January 13, 2020
REUTERS/Osman OrsalTurkish soldiers walk outside the Silivri Prison and Courthouse complex during the first trial related to Turkey’s failed coup, in Istanbul, Turkey, Dec. 27, 2016.
ISTANBUL — Leyla Simsek Rathke was acquitted of terror-related charges in September, but she continues to struggle to regain basic rights such as the freedom to travel, work and access social services.
Simsek Rathke, a former academic at Marmara University in Istanbul, was dismissed under a state of emergency in February 2017 in mass purges that saw more than 130,000 civil servants lose their positions following a 2016 coup attempt in Turkey.
Frustrated by the inability to get her job back or obtain a valid passport, Simsek Rathke joined a group of purged civil servants in the Kadikoy district of Istanbul Sunday to protest the ongoing restrictions on dismissed workers. Though the post-coup state of emergency ended in 2018, many of those accused of collaborating with terror groups on dubious evidence continue to find justice evasive in appeals courts. Throughout the process, they have remained ostracized from broader Turkish society, which they feel has cast them as criminals.
In recent months, the dismissed civil servants have ramped up efforts to draw attention to their dire situation.
“For three years now, I have been jailed in this country,” Simsek Rathke told Al-Monitor, referring to her travel restriction. “I got a job offer to teach at the University of Kassel [in Germany] and I couldn’t leave. … I didn’t want to try the illegal way. Some of our friends did that, but I didn’t want to escape like that because I am not a criminal.”
Simsek Rathke was one of the more than 1,000 Academics for Peace who signed a declaration denouncing conflict in southeast Turkey in 2016. Since then, the vast majority of signatories have lost their positions and remain unemployed despite a Constitutional Court ruling in July 2019 that found the academics’ rights had been violated.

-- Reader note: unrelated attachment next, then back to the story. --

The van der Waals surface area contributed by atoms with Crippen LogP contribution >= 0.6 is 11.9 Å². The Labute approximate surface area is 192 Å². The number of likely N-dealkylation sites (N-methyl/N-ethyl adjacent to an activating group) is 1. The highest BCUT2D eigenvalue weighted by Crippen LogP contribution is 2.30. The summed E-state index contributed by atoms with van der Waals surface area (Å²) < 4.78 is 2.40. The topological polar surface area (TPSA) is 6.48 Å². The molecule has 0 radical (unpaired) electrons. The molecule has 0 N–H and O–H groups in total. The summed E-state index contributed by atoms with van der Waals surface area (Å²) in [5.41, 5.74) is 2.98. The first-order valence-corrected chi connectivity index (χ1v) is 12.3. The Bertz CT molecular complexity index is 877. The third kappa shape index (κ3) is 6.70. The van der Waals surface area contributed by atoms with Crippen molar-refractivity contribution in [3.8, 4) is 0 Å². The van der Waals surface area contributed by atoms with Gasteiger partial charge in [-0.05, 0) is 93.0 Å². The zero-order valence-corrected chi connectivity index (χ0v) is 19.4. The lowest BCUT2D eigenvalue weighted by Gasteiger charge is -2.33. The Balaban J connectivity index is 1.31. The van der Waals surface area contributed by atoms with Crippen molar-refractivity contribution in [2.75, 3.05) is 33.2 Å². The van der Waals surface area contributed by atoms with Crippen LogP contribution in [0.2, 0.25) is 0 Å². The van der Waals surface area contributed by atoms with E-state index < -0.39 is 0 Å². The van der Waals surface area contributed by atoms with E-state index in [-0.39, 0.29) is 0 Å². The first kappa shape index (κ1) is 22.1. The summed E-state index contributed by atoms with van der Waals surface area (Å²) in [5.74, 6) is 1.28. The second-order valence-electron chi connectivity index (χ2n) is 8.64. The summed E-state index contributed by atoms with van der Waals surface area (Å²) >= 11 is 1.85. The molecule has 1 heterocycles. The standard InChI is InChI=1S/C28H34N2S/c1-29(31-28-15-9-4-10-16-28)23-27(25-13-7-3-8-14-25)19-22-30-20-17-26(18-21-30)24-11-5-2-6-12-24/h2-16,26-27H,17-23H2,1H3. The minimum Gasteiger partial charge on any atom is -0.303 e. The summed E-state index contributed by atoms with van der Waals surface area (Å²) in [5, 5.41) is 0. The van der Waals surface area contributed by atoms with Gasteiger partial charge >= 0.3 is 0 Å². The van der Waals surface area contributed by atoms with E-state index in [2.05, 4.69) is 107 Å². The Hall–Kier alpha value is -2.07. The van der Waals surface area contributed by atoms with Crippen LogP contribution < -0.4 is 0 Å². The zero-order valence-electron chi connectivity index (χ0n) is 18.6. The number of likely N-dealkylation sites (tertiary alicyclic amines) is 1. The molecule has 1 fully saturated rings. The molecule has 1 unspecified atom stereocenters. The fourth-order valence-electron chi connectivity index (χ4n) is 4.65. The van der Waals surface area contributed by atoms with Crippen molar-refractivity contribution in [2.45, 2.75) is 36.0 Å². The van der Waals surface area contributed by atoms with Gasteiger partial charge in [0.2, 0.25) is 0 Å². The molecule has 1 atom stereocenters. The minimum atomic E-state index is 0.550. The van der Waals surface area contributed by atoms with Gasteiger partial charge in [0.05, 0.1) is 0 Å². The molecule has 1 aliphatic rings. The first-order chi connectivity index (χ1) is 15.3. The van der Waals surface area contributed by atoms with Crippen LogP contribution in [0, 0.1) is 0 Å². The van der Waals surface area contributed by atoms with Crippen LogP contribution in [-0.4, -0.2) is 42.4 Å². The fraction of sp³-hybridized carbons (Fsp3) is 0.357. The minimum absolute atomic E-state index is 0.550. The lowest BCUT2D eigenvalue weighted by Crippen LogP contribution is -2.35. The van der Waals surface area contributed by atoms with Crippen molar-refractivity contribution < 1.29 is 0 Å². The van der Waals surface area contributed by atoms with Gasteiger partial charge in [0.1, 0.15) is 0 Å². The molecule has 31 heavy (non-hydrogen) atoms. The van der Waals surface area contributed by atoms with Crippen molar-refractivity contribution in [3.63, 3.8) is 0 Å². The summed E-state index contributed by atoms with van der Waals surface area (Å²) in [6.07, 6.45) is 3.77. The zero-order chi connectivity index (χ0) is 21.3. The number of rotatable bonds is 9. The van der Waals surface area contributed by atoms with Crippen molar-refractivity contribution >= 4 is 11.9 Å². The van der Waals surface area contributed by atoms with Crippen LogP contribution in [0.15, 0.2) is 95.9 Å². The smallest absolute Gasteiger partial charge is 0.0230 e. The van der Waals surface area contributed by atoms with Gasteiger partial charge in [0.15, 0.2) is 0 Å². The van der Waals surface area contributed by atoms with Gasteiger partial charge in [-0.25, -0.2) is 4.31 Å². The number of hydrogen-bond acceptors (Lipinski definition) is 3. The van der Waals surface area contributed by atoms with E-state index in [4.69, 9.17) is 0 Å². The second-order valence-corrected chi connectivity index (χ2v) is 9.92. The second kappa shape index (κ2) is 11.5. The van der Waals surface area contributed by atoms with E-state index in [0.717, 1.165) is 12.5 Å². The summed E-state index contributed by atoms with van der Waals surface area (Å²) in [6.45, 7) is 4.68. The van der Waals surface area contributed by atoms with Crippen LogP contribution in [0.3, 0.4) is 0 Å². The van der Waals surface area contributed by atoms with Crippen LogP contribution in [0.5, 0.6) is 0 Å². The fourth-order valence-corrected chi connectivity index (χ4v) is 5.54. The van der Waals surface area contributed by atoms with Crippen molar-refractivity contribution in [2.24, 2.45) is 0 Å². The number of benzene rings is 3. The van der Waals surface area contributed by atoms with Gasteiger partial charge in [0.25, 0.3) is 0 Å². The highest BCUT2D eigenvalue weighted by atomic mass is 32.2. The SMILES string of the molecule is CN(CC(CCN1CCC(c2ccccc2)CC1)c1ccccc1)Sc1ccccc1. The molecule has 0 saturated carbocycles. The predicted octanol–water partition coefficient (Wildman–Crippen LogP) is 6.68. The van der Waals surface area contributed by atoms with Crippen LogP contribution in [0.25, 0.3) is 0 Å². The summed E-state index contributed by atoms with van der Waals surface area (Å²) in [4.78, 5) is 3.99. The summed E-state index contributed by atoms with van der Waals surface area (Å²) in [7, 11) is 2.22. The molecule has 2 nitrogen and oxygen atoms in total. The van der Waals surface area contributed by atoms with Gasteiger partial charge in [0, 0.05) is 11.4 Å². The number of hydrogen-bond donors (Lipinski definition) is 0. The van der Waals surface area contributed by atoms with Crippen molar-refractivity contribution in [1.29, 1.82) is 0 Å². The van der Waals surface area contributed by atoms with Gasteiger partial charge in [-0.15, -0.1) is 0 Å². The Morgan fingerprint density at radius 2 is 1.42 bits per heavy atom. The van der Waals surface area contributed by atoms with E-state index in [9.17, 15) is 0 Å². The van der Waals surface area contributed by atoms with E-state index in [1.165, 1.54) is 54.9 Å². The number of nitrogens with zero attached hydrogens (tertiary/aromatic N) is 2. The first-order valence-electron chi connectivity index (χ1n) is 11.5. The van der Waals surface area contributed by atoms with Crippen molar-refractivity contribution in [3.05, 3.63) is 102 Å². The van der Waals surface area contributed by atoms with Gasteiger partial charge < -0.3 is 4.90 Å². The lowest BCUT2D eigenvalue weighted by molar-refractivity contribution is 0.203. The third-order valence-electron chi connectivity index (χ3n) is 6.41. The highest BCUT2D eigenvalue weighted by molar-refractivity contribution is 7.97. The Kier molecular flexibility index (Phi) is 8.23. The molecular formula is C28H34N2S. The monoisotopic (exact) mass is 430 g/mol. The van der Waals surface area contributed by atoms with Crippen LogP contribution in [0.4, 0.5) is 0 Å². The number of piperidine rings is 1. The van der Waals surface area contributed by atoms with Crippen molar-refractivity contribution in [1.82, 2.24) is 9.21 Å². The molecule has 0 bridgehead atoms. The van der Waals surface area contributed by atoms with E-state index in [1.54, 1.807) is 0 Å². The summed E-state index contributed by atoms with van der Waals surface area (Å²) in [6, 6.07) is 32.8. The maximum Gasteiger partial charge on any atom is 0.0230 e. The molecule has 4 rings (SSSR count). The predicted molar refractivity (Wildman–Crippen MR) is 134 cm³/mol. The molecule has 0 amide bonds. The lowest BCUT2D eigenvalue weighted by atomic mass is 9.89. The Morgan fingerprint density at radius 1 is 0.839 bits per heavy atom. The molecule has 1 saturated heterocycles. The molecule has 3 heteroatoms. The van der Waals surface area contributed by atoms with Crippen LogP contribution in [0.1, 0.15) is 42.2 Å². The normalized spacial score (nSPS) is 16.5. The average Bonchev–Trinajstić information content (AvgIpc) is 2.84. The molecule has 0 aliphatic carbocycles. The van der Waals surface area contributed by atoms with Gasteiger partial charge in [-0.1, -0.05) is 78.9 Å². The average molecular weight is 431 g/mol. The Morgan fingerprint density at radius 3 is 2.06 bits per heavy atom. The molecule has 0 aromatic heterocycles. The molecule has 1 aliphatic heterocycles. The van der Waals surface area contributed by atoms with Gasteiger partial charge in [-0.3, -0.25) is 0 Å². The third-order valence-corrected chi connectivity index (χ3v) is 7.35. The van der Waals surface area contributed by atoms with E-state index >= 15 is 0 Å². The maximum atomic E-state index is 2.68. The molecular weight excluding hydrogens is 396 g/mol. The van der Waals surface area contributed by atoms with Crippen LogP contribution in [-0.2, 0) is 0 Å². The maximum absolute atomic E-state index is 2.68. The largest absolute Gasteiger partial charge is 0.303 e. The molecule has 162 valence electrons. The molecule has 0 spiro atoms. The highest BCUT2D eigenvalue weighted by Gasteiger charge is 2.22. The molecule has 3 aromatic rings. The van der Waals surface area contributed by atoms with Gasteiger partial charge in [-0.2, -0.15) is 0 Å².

Yet academics make up only a portion of the purged civil servants in Turkey. Speaking during Sunday’s protest before plainclothes police officers recording the event with video cameras, Vahap Saman gave an impassioned speech about his difficulties since being dismissed in April 2018 from his position as a health worker at Istanbul’s Fatih Sultan Mehmet Hospital.
“The knife has cut to the bone! The knife has cut to the bone!” Saman shouted over and over, the paper in his hand rattling each time.
Saman said he had contemplated suicide before he found a support group of dismissed civil servants who refer to themselves as “decree law victims” and come from different ethnic and political backgrounds.
“We are neither accepted as citizens of this country, nor are we allowed to seek asylum,” Saman told Al-Monitor. “We are being killed in silence.”
The Turkish Ministry of Justice did not respond to requests for comment for this article.
In recent months, Turkish news reports have increasingly addressed the financial obstacles faced by dismissed civil servants, some of whom have been denied access to pensions and social security as well as routine banking and financial services. Purged workers are legally not allowed to work or start new businesses.
Some have been barred from state health care benefits, such as Bayram Erzurumluoglu, a former associate professor at Adiyaman University, who was diagnosed with multiple sclerosis a year before being laid off in September 2016. Erzurumluoglu said he moved in with his sons after emptying his savings and selling his home and belongings to pay for prescriptions and private health insurance.